CA EPR Legislative History
This bill was sponsored by Californians Against Waste and the International Sleep Products Association. It was a hybrid bill between Senator Correa’s bill which merged with parts of the original Hancock bill. The bill required a visible fee and triggered a 2/3rds vote, which could set a precedent that could be very difficult to meet for future recycling bills. CPSC and other local governments and their associations carefully reviewed the bill and submitted a joint letter asking for amendments necessary in order to actively support the bill. While significant improvements were made to the bill based on CPSC’s recommendations, the CPSC Board became neutral on the bill in mid September due to concerns over the lack of green design impacts and the 2/3rds vote precedent – nothing had been made public about what language in SB 254 triggered the 2/3rds vote requirement.
SB 254 was signed by Governor Jerry Brown on 9/27/13, with instructions to the Department of Resources Recycling and Recovery to work with the authors of the bill to clarify their intent through cleanup legislation next session.
- CPSC Letter to Authors – Removal of Opposition – 9/18/13
- Joint Letter by the City of Chula Vista, CPSC, and County of Sacramento – Oppose SB 254 Unless Amended– 8/26/13
- Attached tracked changes amendments– 7/23/13
CPSC was active with the Speaker’s office in the development, passage and implementation of this legislation, the first of its kind in the world. This legislation required the producers of carpet to submit a carpet stewardship plan to CalRecycle with certain elements required including a funding mechanism that provides sufficient funding to carry out the plan and its associated administrative, operational, and capital costs.
This bill was based on work done by the national Paint Product Stewardship Initiative coordinated by the Product Stewardship Institute – which was co-managed by CPSC’s Heidi Sanborn from 2003-2006 – and work done through a San Joaquin County CalRecycle grant which CPSC was the primary contractor on that established retail paint collection in three counties from 2007-2010. AB 1343 creates a producer managed post-consumer paint recovery program. It requires architectural paint manufacturers to develop and implement a stewardship plan to reduce the generation of post-consumer paint, promote reuse of paint, and manage the end-of-life post-consumer paint in an environmentally sound manner.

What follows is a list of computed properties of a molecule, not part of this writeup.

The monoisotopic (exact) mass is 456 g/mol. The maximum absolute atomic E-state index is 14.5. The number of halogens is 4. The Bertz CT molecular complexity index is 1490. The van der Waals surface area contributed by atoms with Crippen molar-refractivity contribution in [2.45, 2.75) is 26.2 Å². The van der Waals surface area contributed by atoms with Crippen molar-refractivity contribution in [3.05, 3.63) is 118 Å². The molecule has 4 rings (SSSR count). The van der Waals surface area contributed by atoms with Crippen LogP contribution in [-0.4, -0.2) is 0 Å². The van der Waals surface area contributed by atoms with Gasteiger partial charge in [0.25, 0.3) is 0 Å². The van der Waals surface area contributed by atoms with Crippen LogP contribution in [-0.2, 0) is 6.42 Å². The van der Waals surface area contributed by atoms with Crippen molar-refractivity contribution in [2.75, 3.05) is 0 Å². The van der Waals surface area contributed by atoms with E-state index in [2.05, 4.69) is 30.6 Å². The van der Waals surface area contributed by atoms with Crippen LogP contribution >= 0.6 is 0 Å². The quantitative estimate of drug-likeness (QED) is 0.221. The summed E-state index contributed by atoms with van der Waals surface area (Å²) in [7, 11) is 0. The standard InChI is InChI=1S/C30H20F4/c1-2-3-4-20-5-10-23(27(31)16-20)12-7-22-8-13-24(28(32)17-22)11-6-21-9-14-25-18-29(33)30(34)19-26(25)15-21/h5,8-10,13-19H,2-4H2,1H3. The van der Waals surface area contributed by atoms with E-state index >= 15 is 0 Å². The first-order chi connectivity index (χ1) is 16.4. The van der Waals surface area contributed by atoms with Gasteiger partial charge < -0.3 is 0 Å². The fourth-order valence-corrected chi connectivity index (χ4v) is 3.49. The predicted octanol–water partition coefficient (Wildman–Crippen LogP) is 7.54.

Pictured – Former CPSC Board Member Patty Garbarino awarding
Assembly Member Jared Huffman with the Legislative Leadership Award for producer responsibility.
CPSC played a supporting role to the water quality associations lead on this EPR transitional legislation. SB 346 phased copper out of brake pads sold in California. It was a negotiated agreement with the producers to stop copper pollution at the source. This measure was the only feasible way to reduce the single most significant source of copper in urban watersheds, which kills marine organisms and fatally impairs the viability of salmon and other fish, frustrating State, regional and local government efforts to meet our water quality objectives in the Bay Area and Southern California.
Pictured (Left to Right) – Sen. Christine Kehoe receiving CPSC’s 2011
Legislative Leadership Award and Heidi Sanborn, CPSC Executive Director
Photo credit: Rajesh Lathigara
2011 Legislative Leadership Award, California State Senator Christine Kehoe
Video credit: Green Technology Smart Media
CPSC worked alongside many environmental groups and others to pass AB 1879. The bill required the Department of Toxic Substances Control (DTSC) under the Green Chemistry Initiative to adopt, by January 1, 2011, regulations to establish a process by which chemicals or chemical ingredients in products may be identified and prioritized for consideration as being chemicals of concern. CPSC continues to work to get the regulations adopted which will require producer responsibility and take-back for problematic products.
CPSC was invited by Sierra Club California to co-sponsor this bill. AB 2347 established a shared responsibility program for the recycling of mercury thermostats and relieved pressure on cash-strapped local governments. This bill took a producer responsibility approach for establishing effective mercury recycling collection programs, allowing Californians to return waste thermostats to retail locations that sell new ones, establishing convenient collection sites for contractors, and requiring companies that produce thermostats to fund the recycling program.
Pictured (Left to Right) – Assemblymember Ira Ruskin receiving CPSC’s 2008
Legislative Leadership Award; Rob D’Arcy, former CPSC Board Chair.
CPSC worked with the author and other environmental groups to support the passage of AB 1860, which established the Product Recall Safety and Protection Act (Act). The Act requires the immediate removal from the market and notice to consumers for products subject to recall or warnings. The Act also requires a product manufacturer whose product is subject to a recall and/or warnings to provide for the safe reutn of the product to the manufacturer at no cost to the end consumer or retailer, and requires the manufacturer to properly dispose of the product and not export the product, or permit the product to be exported, for disposal in a manner that poses significant risk to the public health or the environment.